Mexico has long been known for its rich culture, amazing food, ancient ruins, lively music, and of course its beautiful beaches.
With a coastline that stretches for more than 9000 km, it’s no wonder that Mexico is one of the most popular tourist destinations in the world.
You may be familiar with the popular resort beach towns such as Cancun, Puerto Vallarta, and Baja California, but did you know that Mexico is full of many wonderful smaller, lesser-known beach towns?
Some of these towns are so tiny that most people have never heard of them, such as Mazunte or Mahahual, but they all have stunning beaches.
You’ll find a variety of beaches all over Mexico such as the black volcanic beaches of Playa La Bocana, the wide, endless stretches of beaches in Puerto Escondido, or the stunning powdery white sand of Tulum – Mexico has it all.
If you’re looking for the best beach towns in Mexico, we have you covered with our in-depth list.
Sayulita has recently risen to fame as one of the best beach towns in Mexico and is also sometimes referred to as the “Hippy Capital of Mexico” for good reason.
Just an hour’s drive from Puerto Vallarta, the quiet little town is a lot less developed and therefore less crowded than Vallarta.
Sayulita is a very bohemian town and has a strong community vibe, popular with surfers, hippies, and spiritual seekers.
One of the enticing things about Sayulita is its affordable accommodation, whether you’re looking for a hostel, campsite, condo, villa, or boutique hotel, this small town has it all.
The hippie town has a great variety of seafood, bars, restaurants, and of course – and idyllic beaches you’ll be hard-pressed to find the likes of anywhere else in Mexico.
Once a small port town used to ship coffee, Puerto Escondido literally means ‘Hidden Port’ in Spanish after the legend of a Mixtec woman who escaped her pirate captors and hid there.
Puerto Escondido has recently become very popular within the past 5 or so years and especially during the pandemic as tourists that would normally go to Southeast Asia flocked here, as Mexico was still mostly open.
What makes Puerto Escondido one of the best beach towns in Mexico is its lack of high-rise buildings and resorts, wide and long beaches, excellent surfing, a growing party atmosphere, backpacker scene, and its more affordable compared to other beach towns.
Playa Zicatela is its most famous beach, which became popular for its surfing competitions held every year in November.
The impressive beach is 50 to 100 meters wide in some spots, and 4 km long, with waves as high as 16 meters! There are other fantastic beaches outside of Puerto Escondido such as Playa Palmarito, Punta Colorado, and Playa Carrizalillo.
Just two hours north of Cancun you’ll find a small little stretch of the island called Isla Holbox. Perhaps one of the most charming beach towns in Mexico, Isla Holbox has recently gained popularity thanks to its underdeveloped infrastructure, dirt roads and casual hippy vibes atmosphere.
Locals and tourists alike typically take weekend trips here from Cancun, Playa or Tulum. It’s really a place to disconnect from technology, make friends, walk along the 26-mile stretch of beaches, experience bioluminescent plankton or swim with whale sharks.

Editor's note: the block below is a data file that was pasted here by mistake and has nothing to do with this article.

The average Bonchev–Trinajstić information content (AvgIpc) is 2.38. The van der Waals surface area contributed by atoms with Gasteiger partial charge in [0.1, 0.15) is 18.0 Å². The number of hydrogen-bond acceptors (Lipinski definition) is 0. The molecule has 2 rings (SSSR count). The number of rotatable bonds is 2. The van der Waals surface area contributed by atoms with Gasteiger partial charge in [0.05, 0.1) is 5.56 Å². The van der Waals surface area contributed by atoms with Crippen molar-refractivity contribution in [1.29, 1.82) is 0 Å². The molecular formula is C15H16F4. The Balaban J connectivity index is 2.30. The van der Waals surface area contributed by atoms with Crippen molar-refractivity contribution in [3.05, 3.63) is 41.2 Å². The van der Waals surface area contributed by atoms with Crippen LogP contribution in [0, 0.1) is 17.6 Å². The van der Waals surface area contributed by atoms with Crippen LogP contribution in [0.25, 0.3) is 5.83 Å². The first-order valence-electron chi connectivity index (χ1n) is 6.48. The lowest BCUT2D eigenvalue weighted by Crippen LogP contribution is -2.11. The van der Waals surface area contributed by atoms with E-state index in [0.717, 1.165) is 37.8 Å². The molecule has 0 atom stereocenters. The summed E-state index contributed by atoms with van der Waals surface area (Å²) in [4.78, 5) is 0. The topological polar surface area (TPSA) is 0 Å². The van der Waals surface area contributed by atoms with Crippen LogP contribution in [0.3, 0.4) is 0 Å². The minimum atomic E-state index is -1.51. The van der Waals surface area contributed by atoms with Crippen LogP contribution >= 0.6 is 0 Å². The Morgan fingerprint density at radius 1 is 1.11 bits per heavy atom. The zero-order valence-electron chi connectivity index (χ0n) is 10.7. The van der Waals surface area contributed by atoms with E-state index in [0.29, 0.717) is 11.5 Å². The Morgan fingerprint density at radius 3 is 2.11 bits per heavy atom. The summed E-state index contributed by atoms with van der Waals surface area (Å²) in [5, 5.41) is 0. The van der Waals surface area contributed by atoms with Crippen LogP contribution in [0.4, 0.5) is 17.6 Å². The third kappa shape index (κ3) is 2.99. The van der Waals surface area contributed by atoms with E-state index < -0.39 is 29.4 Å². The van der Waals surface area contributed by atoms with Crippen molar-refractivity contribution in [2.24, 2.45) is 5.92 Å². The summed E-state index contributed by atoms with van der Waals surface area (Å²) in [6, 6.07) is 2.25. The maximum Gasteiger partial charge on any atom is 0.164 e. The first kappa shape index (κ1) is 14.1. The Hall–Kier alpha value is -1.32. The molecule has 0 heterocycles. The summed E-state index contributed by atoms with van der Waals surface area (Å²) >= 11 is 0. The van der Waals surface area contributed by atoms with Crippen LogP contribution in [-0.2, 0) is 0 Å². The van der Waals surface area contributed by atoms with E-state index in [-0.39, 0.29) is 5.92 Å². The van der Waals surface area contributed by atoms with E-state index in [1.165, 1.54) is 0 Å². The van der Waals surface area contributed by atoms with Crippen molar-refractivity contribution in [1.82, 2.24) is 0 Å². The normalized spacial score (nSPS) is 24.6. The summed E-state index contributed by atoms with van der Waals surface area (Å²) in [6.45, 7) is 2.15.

How can you talk about the best beach towns in Mexico without including Tulum? Yes, it may be pretentious at times, full of Instagram influencers and ‘Tuluminatis’ but it’s blessed with some of the nicest beaches in all of Mexico, with powdery white sand and bright blue water.
The coast of Oaxaca is full of hidden beaches and cute little towns, and Mazunte is quickly becoming one of the most popular.
Only 1 hour and 15 minutes from Puerto Escondido, Mazunte is a very laid-back spot full of hippies (yes again), surfing, and people aimlessly walking around the cute little streets, checking out unique shops, cafes, and restaurants.
Playa Del Carmen
We don’t like including overly developed, ‘Americanized’ resort towns on our list but we can’t resist including Playa Del Carmen.
Playa Del Carmen is really known for its nightlife, maybe even more so than its beaches. The beaches tend to be quite narrow and crowded, however, if you head a little south to Playacar beach you’ll find it much more enjoyable.
Two hours north of the popular Cabo San Lucas resort town you’ll find the much more subdued and less crowded La Paz, situated on a bay in the Baja peninsula facing the Sea of Cortez.
The brown desert landscape dotted with cacti with the stark contrast of the dark blue ocean makes for one of the most unique beach towns in Mexico.
There are plenty of things to do in La Paz besides lounging on the beach all day, consider kayaking at Balandara Beach, sand boarding in the dunes, whale watching, or spotting sea lions at Isla Espiritu Santo Island
Located two and a half hours south of Tulum, Mahahual is situated on what is known as Costa Maya, a picturesque beach and coast that’s a popular cruise ship stop. The town is both developed and underdeveloped at the same time.
In the north of Mahuahual, you’ll find more resorts and modern developments, popular with cruise goers. In the south, it’s more disconnected, quiet, and authentic.
We definitely recommend staying in the southern part of Mahahual where you’ll find cool little beaches, restaurants, and all sorts of camping spots if you’re looking to get off the grid.